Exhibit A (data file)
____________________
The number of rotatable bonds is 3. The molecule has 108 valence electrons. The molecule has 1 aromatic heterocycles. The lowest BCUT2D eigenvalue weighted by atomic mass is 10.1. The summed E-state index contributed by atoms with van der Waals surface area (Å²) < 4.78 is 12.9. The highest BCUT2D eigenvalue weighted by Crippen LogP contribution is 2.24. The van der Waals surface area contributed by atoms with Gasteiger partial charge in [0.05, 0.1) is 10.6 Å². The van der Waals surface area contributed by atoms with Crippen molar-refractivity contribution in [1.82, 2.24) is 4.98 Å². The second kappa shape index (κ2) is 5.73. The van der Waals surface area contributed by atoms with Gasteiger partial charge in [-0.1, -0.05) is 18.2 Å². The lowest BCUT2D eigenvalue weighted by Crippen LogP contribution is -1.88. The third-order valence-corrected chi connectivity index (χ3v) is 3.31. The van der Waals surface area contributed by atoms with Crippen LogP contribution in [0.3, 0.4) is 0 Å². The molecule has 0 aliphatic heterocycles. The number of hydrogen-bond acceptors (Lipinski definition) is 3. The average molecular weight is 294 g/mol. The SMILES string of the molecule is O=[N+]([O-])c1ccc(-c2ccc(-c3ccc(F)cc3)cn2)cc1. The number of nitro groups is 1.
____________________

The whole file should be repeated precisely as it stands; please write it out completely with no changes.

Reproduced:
The number of rotatable bonds is 3. The molecule has 108 valence electrons. The molecule has 1 aromatic heterocycles. The lowest BCUT2D eigenvalue weighted by atomic mass is 10.1. The summed E-state index contributed by atoms with van der Waals surface area (Å²) < 4.78 is 12.9. The highest BCUT2D eigenvalue weighted by Crippen LogP contribution is 2.24. The van der Waals surface area contributed by atoms with Gasteiger partial charge in [0.05, 0.1) is 10.6 Å². The van der Waals surface area contributed by atoms with Crippen molar-refractivity contribution in [1.82, 2.24) is 4.98 Å². The second kappa shape index (κ2) is 5.73. The van der Waals surface area contributed by atoms with Gasteiger partial charge in [-0.1, -0.05) is 18.2 Å². The lowest BCUT2D eigenvalue weighted by Crippen LogP contribution is -1.88. The third-order valence-corrected chi connectivity index (χ3v) is 3.31. The van der Waals surface area contributed by atoms with Crippen LogP contribution in [0.3, 0.4) is 0 Å². The molecule has 0 aliphatic heterocycles. The number of hydrogen-bond acceptors (Lipinski definition) is 3. The average molecular weight is 294 g/mol. The SMILES string of the molecule is O=[N+]([O-])c1ccc(-c2ccc(-c3ccc(F)cc3)cn2)cc1. The number of nitro groups is 1.